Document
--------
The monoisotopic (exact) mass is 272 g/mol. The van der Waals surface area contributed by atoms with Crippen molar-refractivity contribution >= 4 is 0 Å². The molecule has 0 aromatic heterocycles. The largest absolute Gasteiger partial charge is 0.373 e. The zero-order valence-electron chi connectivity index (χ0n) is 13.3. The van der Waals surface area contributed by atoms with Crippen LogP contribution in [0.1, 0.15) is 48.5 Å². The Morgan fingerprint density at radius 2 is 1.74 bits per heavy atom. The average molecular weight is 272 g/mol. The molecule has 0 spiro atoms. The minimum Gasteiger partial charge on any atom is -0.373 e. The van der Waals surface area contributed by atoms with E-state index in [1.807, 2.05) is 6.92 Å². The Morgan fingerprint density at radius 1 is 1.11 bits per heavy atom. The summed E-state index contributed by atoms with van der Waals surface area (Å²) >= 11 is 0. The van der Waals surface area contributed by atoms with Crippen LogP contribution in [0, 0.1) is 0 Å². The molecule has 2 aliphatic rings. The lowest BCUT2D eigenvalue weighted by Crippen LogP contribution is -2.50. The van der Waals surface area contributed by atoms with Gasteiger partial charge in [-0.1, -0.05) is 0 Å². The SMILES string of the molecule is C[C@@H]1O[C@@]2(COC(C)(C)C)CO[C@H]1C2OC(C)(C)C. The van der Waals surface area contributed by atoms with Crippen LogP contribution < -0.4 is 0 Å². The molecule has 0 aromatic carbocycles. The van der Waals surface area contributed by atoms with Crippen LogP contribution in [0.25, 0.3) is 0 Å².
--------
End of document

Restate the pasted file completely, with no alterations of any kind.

The monoisotopic (exact) mass is 272 g/mol. The van der Waals surface area contributed by atoms with Crippen molar-refractivity contribution >= 4 is 0 Å². The molecule has 0 aromatic heterocycles. The largest absolute Gasteiger partial charge is 0.373 e. The zero-order valence-electron chi connectivity index (χ0n) is 13.3. The van der Waals surface area contributed by atoms with Crippen LogP contribution in [0.1, 0.15) is 48.5 Å². The Morgan fingerprint density at radius 2 is 1.74 bits per heavy atom. The average molecular weight is 272 g/mol. The molecule has 0 spiro atoms. The minimum Gasteiger partial charge on any atom is -0.373 e. The van der Waals surface area contributed by atoms with E-state index in [1.807, 2.05) is 6.92 Å². The Morgan fingerprint density at radius 1 is 1.11 bits per heavy atom. The summed E-state index contributed by atoms with van der Waals surface area (Å²) >= 11 is 0. The van der Waals surface area contributed by atoms with Crippen LogP contribution in [0, 0.1) is 0 Å². The molecule has 2 aliphatic rings. The lowest BCUT2D eigenvalue weighted by Crippen LogP contribution is -2.50. The van der Waals surface area contributed by atoms with Gasteiger partial charge in [-0.1, -0.05) is 0 Å². The SMILES string of the molecule is C[C@@H]1O[C@@]2(COC(C)(C)C)CO[C@H]1C2OC(C)(C)C. The van der Waals surface area contributed by atoms with Crippen LogP contribution < -0.4 is 0 Å². The molecule has 0 aromatic carbocycles. The van der Waals surface area contributed by atoms with Crippen LogP contribution in [0.25, 0.3) is 0 Å².